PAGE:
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Claude R. Schwob papers
2003-12  
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Collection Overview
 
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Description
The Claude Schwob papers document the scientist’s professional, personal and erotic life. Schwob (1910-2000) was a research nuclear chemist who worked on the Manhattan Project. The collection contains photographs, erotica, correspondence, materials about his scientific career, slides, 8mm film, and artifacts.
Background
Claude Schwob (June 16, 1910-July 24, 2000) was born in New York and grew up in France. He received his B.S. M.S. and doctorate in Chemistry from Fordham University in 1931, and taught at the University’s St. Peter’s College. He enlisted in the U.S. Army during WWII. He volunteered for the Chemical Warfare Service (soon renamed the Chemical Corps) and worked on the Manhattan Project at the University of Chicago and Los Alamos, New Mexico. He taught at Chicago’s Carnegie Institute of Technology until 1947. In 1948, he applied for a position at the U S. Naval Radiological Defense Lab in San Francisco, where he spent the remainder of his professional life. He became one of the nation’s foremost experts on radiation and the focus of his work was safe ways of detecting, preventing, and responding to radiation exposure. According to his obituary in the B.A.R., Schwob loved San Gregorio beach, the Russian River, the pool at the Oasis, beautiful men and photography. He supported programs for homeless gay youth, such as Hospitality House. During much of his adult life, Schwob collected or took photographs of nude young men and accumulated a large number of these prints. According to the donor of his papers Schwob continued to be sexually active until close to his death at age 90.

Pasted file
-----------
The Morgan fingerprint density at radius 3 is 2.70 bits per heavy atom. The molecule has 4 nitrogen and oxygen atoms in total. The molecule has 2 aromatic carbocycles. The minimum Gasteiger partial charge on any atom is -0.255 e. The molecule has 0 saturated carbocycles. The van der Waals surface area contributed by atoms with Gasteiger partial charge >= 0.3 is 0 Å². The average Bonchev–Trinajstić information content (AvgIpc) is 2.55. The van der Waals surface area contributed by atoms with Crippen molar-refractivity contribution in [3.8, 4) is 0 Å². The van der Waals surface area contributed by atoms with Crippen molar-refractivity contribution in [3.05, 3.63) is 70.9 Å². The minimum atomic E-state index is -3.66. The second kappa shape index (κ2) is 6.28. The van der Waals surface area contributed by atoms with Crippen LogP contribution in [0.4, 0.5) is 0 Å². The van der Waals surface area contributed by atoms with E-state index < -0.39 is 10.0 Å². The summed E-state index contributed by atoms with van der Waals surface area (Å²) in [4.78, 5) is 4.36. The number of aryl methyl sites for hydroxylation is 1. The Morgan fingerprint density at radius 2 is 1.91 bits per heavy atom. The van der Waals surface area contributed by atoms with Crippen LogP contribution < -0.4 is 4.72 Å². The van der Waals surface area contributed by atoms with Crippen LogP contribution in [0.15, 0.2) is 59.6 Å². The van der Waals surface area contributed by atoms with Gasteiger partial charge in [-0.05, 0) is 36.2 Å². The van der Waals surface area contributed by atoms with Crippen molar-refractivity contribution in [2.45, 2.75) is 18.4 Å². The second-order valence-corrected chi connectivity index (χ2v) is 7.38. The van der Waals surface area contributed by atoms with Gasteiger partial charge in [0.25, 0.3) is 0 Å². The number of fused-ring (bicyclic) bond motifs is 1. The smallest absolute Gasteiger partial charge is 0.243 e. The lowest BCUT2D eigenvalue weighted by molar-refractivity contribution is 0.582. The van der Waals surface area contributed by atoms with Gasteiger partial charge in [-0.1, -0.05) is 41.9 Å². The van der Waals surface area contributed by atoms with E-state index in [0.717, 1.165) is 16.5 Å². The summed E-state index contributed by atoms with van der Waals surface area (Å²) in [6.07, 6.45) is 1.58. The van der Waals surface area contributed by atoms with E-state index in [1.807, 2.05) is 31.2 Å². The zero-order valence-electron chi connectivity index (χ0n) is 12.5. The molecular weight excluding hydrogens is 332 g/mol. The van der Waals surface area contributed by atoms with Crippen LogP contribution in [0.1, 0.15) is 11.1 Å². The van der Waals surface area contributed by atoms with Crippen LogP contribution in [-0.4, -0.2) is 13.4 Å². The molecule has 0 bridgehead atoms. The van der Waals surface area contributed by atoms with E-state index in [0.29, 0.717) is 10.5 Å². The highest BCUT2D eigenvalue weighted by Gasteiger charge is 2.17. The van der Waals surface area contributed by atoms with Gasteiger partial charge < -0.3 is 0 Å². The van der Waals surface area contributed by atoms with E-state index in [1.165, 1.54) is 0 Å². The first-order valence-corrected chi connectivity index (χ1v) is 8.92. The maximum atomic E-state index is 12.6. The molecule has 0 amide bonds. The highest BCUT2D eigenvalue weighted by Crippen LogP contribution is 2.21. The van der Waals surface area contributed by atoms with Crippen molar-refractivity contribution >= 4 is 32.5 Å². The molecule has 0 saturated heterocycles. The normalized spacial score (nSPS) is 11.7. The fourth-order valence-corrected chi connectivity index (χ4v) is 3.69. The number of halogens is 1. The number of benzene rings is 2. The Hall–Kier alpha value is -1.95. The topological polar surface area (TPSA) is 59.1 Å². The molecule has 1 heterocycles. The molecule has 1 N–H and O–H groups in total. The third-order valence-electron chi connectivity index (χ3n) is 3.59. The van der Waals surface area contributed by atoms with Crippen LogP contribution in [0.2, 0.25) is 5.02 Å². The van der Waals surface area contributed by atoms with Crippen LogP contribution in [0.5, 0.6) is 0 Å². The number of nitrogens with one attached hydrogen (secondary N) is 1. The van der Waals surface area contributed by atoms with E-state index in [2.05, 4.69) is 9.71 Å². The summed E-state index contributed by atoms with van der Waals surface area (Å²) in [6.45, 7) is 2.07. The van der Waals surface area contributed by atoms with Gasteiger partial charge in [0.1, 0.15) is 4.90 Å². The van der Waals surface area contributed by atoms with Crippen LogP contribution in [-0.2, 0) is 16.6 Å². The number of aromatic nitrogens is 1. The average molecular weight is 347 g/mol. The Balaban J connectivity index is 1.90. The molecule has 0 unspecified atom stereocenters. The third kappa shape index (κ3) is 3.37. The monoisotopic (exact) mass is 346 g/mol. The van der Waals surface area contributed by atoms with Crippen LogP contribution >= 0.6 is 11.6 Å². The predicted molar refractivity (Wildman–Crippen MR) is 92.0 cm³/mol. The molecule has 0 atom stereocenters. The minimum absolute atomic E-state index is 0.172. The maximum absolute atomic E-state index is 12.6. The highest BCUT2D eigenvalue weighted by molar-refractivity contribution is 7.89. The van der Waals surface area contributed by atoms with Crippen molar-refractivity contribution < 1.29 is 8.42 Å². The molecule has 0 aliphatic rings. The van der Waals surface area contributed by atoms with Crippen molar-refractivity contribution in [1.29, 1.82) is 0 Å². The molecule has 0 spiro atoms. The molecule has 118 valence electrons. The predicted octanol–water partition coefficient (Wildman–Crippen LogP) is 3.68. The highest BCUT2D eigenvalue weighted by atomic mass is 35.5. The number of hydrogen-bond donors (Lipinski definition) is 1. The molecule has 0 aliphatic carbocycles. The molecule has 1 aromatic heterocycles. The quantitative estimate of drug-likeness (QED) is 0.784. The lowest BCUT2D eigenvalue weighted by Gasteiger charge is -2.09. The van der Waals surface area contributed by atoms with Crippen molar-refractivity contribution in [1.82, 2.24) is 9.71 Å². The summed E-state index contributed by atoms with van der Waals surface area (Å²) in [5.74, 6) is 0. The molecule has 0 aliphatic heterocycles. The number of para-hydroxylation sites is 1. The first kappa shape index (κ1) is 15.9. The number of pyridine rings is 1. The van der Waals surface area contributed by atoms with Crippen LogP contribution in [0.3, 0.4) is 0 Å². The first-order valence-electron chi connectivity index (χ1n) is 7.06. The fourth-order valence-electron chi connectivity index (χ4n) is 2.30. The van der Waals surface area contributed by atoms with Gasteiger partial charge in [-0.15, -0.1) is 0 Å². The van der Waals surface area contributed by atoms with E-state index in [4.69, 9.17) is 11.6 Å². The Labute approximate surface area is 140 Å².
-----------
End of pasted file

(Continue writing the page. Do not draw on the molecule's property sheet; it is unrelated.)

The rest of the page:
Extent
4.85 linear feet (1 carton, 7 boxes, 1 rolled item (in oversize box), 1 oversize folder)
Restrictions
Availability
Collection is open for research. Funding for processing this collection was provided by the National Historical Publications and Records Commission (NHPRC).